Pasco County could soon be the first in the state with a countywide ordinance to permit residents to grow community gardens.
The proposed ordinance also would be the first countywide ordinance of its kind for Pasco.
At a June 6 Pasco County Commission meeting in Dade City, county staff members explained what a community garden is and how it would operate.
Commissioners are scheduled to vote on the proposed ordinance at a July 11 meeting in New Port Richey.
“This not only helps our agriculture in Pasco County, but this could be a big tourism thing, too,” said County Commissioner Kathryn Starkey. “There are so many cool benefits this can bring.”
Community gardens are gardens where crops and ornamental plants, including flowers, are grown and harvested, as described in the proposed ordinance.
Daily vehicle trips to tend the gardens generally are more than 14 per day but less than 100, with limited use of heavy vehicles, the county estimates.
Community gardens may be any size.
Applications will provide information such as location, operating hours, the number of parking spaces and a designated garden manager.
Members of the Pasco County Food Policy Advisory Council spent about two years discussing and gathering public opinions on community gardens before submitting the ordinance for review.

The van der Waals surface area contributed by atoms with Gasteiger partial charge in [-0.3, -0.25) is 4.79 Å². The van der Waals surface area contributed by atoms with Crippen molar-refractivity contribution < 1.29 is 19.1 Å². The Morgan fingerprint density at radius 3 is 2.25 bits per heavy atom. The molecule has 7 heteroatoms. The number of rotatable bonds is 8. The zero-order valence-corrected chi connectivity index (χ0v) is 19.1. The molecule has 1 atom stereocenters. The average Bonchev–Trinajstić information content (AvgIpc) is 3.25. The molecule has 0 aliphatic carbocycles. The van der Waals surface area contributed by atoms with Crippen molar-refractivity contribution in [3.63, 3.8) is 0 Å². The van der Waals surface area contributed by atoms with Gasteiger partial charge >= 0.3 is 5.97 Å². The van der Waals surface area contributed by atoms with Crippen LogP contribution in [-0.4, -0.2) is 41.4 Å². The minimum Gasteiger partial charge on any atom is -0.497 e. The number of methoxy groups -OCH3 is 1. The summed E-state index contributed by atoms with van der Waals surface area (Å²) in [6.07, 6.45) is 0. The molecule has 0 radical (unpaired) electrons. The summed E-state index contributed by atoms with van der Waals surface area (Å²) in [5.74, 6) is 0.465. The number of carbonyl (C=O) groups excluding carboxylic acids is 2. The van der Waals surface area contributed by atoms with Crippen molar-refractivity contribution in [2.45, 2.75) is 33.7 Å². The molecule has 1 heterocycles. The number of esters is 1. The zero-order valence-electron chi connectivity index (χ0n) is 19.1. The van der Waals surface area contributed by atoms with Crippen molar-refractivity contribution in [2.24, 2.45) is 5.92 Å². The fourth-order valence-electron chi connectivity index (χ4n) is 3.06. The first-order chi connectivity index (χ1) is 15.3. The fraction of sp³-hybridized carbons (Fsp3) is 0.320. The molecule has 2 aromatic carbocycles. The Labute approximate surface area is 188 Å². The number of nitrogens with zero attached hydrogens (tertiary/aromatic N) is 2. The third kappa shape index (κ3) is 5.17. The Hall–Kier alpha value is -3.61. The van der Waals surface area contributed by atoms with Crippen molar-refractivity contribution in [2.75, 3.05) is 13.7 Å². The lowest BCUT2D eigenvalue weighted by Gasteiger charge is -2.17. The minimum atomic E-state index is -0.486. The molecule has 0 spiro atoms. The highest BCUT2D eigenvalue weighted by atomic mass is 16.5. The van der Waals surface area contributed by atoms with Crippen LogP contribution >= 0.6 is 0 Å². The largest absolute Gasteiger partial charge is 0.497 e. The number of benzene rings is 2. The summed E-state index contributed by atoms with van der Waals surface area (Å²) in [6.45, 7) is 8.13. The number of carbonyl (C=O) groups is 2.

The council is one of only three in the state.
“It’s really exciting to see it really coming together,” said Travis Morehead, the council’s chairman. “I think we have something here that is very powerful.”
Three to four community garden requests have been stalled because the county didn’t have a process for community gardens to take root through the permit process.
A permit process would be an easier and less expensive route than having to rezone property to allow the gardens, Morehead said.
Some community gardens already are flourishing, including ones in New Port Richey, which approved a city ordinance. In 2016, a community garden sprouted on land owned by Florida Hospital Zephyrhills.
The Pasco County Extension Office has discussed a community garden as part of its proposal to relocate from the Pasco County fairgrounds to the Stallings Building in downtown Dade City.
The proposed ordinance also defines other types of gardens.
For instance, a market garden primarily sells and buys produce grown on-site or off-site, and is less than 5 acres.
A community farm grows produce, including fruits, vegetables and other edibles, for sale off-site. Farms may be any size.
Discussion on community gardens in Pasco began several years ago.
A master marketing and redevelopment plan for The Harbors district in west Pasco included community gardens and the concept for a food policy council.
Starkey also gives credit to another community movement.
“The food policy council’s history began with emails from residents who wanted to have backyard chickens,” she said.
She is a proponent of permitting the backyard fowl, but no ordinance has been drafted as yet.
The emails and community activism led to discussion of how to use public space and Starkey said, “All these people came out of the woodwork to start the food policy council. This is just the first ordinance that has come out of the council.”
Published June 14, 2017